Patent Licensing Strategy: How to identify Infringement for a Patent with Circuits?

 In Patent Commercialization, Popular Strategies

Creating a patent licensing strategy for circuit patents can be a challenging task. There are rare chances of finding a detailed schematic of products in a product literature. This makes identifying products infringing your patented circuitry expensive as well as time-consuming.

But there is little to worry, as I’m about to walk you through a 3 step process that will help you in licensing your patent when at heart of it lives circuitry claims. This is a tried and tested approach which we have been using to identify infringement for circuit-based patents and also for meticulous project execution for years.

The 3 Step Approach for Licensing Patents with Circuits in claim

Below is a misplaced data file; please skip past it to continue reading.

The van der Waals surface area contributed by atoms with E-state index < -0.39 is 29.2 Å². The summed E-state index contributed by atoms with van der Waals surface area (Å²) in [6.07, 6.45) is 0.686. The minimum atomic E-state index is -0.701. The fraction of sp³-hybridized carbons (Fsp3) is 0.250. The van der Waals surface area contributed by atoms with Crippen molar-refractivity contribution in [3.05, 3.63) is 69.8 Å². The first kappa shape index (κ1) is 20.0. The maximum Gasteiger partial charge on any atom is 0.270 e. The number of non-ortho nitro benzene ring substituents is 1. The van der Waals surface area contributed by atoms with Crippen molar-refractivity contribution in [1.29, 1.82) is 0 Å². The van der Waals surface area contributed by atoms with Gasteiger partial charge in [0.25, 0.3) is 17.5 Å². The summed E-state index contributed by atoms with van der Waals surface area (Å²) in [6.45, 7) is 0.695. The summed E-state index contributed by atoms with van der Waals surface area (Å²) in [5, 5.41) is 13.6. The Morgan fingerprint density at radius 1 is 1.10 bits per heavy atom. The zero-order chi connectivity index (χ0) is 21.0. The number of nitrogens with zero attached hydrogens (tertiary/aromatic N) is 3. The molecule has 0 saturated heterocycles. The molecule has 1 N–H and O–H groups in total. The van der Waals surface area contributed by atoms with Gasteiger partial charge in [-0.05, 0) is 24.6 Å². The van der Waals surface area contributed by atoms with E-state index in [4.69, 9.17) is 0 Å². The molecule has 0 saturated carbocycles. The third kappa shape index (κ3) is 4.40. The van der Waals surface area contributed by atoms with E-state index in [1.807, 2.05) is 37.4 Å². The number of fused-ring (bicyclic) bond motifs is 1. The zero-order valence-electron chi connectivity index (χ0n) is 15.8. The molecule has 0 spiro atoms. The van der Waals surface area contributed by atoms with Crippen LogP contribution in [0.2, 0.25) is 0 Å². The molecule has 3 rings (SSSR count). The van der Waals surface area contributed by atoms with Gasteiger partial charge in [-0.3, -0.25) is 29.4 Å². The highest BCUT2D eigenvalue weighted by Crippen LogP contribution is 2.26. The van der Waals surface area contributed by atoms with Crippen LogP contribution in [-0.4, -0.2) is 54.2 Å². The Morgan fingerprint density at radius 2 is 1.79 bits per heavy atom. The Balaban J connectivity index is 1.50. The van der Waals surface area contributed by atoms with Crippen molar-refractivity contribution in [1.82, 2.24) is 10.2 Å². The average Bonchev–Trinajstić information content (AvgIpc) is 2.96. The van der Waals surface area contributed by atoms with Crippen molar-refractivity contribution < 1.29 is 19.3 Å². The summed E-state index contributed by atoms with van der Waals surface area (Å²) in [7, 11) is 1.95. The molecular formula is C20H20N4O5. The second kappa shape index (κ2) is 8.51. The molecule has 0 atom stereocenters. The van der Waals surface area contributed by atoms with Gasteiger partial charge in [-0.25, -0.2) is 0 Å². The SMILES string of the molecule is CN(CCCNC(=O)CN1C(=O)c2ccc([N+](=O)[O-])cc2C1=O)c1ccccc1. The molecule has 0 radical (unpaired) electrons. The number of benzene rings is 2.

how-to-identify-infringement-in-complex-electronic-circuits

Doesn’t the above circuit look complex at a first glance? By the end of this article, it wouldn’t be the case.

Let’s dive right in to find how the 3 step approach helps to license patents with a complex circuit. For analyzing such complex circuits, we follow the below steps:

  1. In the first step, we divide the complex circuit into smaller individual blocks,
  2. The second step consists of an in-detail analysis of each individual block,
  3. In the third and final step, we interpret the complex circuit and further research for potential infringement.

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Step 1 – Dividing the complex circuit into smaller individual blocks

how-to-identify-infringement-in-circuit-based-patent

Step 2 – Analyzing each block in detail